• SIGNIFICANCE STATEMENT The spinal cord can generate leg withdrawal (flexion reflex), locomotion, and scratching in limbed vertebrates. (
  • It has been hypothesized that there is a common set of spinal cord neurons that produce hip flexion during flexion reflex, locomotion, and scratching based on evidence from studies of cat and human walking and turtle scratching. (
  • Collectively, these studies suggest that spinal cord neuronal networks underlying flexion reflex, multiple forms of locomotion, and scratching share key components. (
  • Therefore, the extent of sharing of circuitry between flexion reflex and locomotion is still uncertain. (
  • Interictal epileptic discharges (IEDs) can be provoked by particular stimuli in people with recurrent unprovoked seizures or reflex seizures, but if occurring spontaneously, they reflect susceptibility for unprovoked seizures. (
  • [ 4 ] Some authors have described cases of myoclonic seizures as a reflex response to sudden unexpected tactile or acoustic stimuli and this clinical entity has been proposed as a separate nosographic syndrome, referred to as reflex myoclonic epilepsy in infancy (RMEI). (
  • reflex , in biology, an action consisting of comparatively simple segments of behaviour that usually occur as direct and immediate responses to particular stimuli uniquely correlated with them. (
  • in addition, reflex responses to leg cutaneous stimuli can be modified during cat and human walking and turtle scratching. (
  • The Moro reflex is one of many reflexes that are seen at birth. (
  • To see the Moro reflex, the child will be placed face up on a soft, padded surface. (
  • Absence of the Moro reflex in an infant is abnormal. (
  • A Moro reflex in an older infant, child, or adult is abnormal. (
  • An abnormal Moro reflex is most often discovered by the provider. (
  • The Moro reflex can be startling to new parents. (
  • So what exactly is the Moro reflex, and why do babies have it? (
  • Also, does the Moro reflex ever indicate a problem with development? (
  • The Moro reflex is an involuntary protective motor response that you'll see in newborns. (
  • When the Moro reflex is triggered, 'the newborn will instinctively throw their head back, stretch the arms and legs outwards, and may even let out a cry,' says Hubbard. (
  • For the visual learners, a nurse, who posts as @RegisteredNurseRN to more than 2 million YouTube subscribers, shared a video of a baby displaying the Moro reflex. (
  • Why Do Babies Have a Moro Reflex? (
  • The Moro reflex may look startling to new parents-no pun intended. (
  • The presence of a Moro reflex at birth indicates the baby's nervous system is functioning and maturing correctly,' explains Hubbard. (
  • The Moro reflex will gradually fade as the infant grows and develops more control over their muscles and movements. (
  • What Age Does the Moro Reflex Start? (
  • Expectant parents don't know it, but the baby actually develops the Moro reflex during pregnancy. (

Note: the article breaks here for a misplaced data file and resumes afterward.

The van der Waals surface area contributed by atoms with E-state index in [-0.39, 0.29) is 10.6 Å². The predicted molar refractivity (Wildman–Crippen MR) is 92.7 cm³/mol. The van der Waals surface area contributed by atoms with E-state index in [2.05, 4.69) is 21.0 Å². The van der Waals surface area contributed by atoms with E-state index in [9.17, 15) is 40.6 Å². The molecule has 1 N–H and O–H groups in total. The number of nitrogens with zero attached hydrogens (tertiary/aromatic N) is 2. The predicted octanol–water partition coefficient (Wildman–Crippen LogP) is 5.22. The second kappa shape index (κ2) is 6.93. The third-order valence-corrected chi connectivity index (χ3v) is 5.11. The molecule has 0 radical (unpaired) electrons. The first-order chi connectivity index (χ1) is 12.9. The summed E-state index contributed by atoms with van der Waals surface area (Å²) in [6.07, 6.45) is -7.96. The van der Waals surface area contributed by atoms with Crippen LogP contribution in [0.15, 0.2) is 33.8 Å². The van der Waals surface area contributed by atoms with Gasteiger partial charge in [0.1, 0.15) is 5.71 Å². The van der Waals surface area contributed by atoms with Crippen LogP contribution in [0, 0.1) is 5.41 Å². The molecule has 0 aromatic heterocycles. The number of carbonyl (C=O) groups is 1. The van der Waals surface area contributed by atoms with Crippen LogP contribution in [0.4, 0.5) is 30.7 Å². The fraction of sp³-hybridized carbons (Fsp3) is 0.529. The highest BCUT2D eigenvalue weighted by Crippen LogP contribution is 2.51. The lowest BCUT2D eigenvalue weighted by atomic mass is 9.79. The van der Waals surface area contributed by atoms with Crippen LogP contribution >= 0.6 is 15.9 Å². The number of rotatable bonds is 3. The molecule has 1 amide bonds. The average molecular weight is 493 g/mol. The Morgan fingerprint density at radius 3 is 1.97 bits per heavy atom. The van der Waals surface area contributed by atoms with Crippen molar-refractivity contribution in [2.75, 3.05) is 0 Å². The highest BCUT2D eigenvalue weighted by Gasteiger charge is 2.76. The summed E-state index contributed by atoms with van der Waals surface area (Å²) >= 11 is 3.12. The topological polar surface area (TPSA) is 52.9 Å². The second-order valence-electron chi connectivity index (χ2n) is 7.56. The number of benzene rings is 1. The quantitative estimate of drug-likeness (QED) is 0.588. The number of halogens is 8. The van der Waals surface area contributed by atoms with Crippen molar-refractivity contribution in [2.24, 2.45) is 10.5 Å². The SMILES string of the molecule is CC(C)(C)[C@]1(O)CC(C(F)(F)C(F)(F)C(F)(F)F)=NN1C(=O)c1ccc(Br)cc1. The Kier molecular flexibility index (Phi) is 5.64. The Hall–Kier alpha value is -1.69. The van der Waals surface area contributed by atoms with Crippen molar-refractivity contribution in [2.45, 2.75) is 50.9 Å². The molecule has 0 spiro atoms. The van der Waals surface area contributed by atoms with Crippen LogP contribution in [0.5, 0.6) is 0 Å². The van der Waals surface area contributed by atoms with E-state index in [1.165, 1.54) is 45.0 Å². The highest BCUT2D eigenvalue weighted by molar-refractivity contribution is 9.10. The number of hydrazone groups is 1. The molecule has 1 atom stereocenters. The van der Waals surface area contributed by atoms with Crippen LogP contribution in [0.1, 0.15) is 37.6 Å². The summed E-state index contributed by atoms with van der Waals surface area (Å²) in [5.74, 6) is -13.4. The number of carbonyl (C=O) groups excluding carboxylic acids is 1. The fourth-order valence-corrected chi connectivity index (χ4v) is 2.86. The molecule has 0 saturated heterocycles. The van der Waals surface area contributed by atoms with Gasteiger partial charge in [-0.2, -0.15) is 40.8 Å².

• The Moro reflex starts to develop in infants around 25 to 28 weeks gestation ," says Hubbard. (
  • Even though the Moro reflex is normal, it may affect a baby's sleep. (
  • Swaddling your baby can limit their movement and prevent the Moro reflex from occurring," says Ashley Elmer, DC, CACCP, a perinatal and pediatric chiropractor and doula. (
  • By gently placing your baby down and slowly lowering their body while keeping their head supported, you are reducing the sensation of falling or losing support, which can help prevent the Moro reflex," explains Elmer. (
  • The Moro reflex usually disappears on its own as your baby grows and develops, so be patient and give your baby time to outgrow this reflex," says Elmer. (
  • When Should the Moro Reflex Go Away? (
  • Eventually, your baby will outgrow the Moro reflex. (
  • It can be a red flag if a baby never has the Moro reflex or it disappears before two months. (
  • It could affect the baby's nervous system and consequently impact the Moro reflex,' says Hubbard. (
  • Weakness in the muscles or issues with the nerves responsible for the Moro reflex might result in a diminished or absent response,' says Hubbard. (
  • If the reflex is absent or abnormal, further tests may need to be done to examine the child's muscles and nerves. (
  • These hyperactive reflexes can cause spasticity (muscle stiffness) and abnormal patterns of muscle use during movement. (
  • The goal was to determine if these individuals could gain mobility by learning to suppress a spinal H-reflex, which is elicited by electrical stimulation rather than by a tendon stretch. (
  • This video explains the muscle stretch reflex. (
  • Another, reason the test was not done properly (you were not relaxed or physician did not stimulated the muscle spindle to cause the stretch reflex. (
  • The muscle spindle and the accompanying muscle stretch reflex seem like odd things to be present in our bodies. (
  • Built up into complex patterns of many coordinated muscular actions, reflexes form the basis of much instinctive behaviour in animals. (
  • A reflex is a type of involuntary (without trying) response to stimulation. (
  • Reflex epilepsy can only be diagnosed in people whose seizures occur only in the presence of particular triggers. (
  • The two reflexes occur automatically as a result of signals from the brainstem, an evolutionarily older part of the brain. (
  • Red reflex screening test is important in the early diagnosis of vision- and life-threatening eye disorders in Southeast Turkey where consanguinity is common. (
  • A control group of four participants received the stimulation but no feedback about their reflexes. (
  • A man with an incomplete spinal cord injury learns to adjust his spinal reflexes, with help from Dr. Aiko Thompson. (
  • A training regimen to adjust the body's motor reflexes may help improve mobility for some people with incomplete spinal cord injuries, according to a study supported by the National Institutes of Health. (